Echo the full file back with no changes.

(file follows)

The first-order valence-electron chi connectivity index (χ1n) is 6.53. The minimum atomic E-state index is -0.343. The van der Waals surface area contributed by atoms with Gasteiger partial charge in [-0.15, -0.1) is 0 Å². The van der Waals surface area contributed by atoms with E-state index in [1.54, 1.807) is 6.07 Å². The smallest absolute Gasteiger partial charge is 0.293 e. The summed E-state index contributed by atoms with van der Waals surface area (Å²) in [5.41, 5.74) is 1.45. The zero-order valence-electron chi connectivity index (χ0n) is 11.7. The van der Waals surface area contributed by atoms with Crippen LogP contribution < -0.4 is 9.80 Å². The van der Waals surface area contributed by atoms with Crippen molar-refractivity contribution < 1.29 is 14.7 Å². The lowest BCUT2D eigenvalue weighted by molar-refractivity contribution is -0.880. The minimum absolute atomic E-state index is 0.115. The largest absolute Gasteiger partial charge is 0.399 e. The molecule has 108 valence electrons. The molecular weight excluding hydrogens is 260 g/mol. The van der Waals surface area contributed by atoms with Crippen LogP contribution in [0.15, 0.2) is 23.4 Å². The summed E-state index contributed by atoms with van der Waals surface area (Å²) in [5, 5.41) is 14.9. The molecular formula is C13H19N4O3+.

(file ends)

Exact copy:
The first-order valence-electron chi connectivity index (χ1n) is 6.53. The minimum atomic E-state index is -0.343. The van der Waals surface area contributed by atoms with Gasteiger partial charge in [-0.15, -0.1) is 0 Å². The van der Waals surface area contributed by atoms with E-state index in [1.54, 1.807) is 6.07 Å². The smallest absolute Gasteiger partial charge is 0.293 e. The summed E-state index contributed by atoms with van der Waals surface area (Å²) in [5.41, 5.74) is 1.45. The zero-order valence-electron chi connectivity index (χ0n) is 11.7. The van der Waals surface area contributed by atoms with Crippen LogP contribution < -0.4 is 9.80 Å². The van der Waals surface area contributed by atoms with Crippen molar-refractivity contribution < 1.29 is 14.7 Å². The lowest BCUT2D eigenvalue weighted by molar-refractivity contribution is -0.880. The minimum absolute atomic E-state index is 0.115. The largest absolute Gasteiger partial charge is 0.399 e. The molecule has 108 valence electrons. The molecular weight excluding hydrogens is 260 g/mol. The van der Waals surface area contributed by atoms with Crippen LogP contribution in [0.15, 0.2) is 23.4 Å². The summed E-state index contributed by atoms with van der Waals surface area (Å²) in [5, 5.41) is 14.9. The molecular formula is C13H19N4O3+.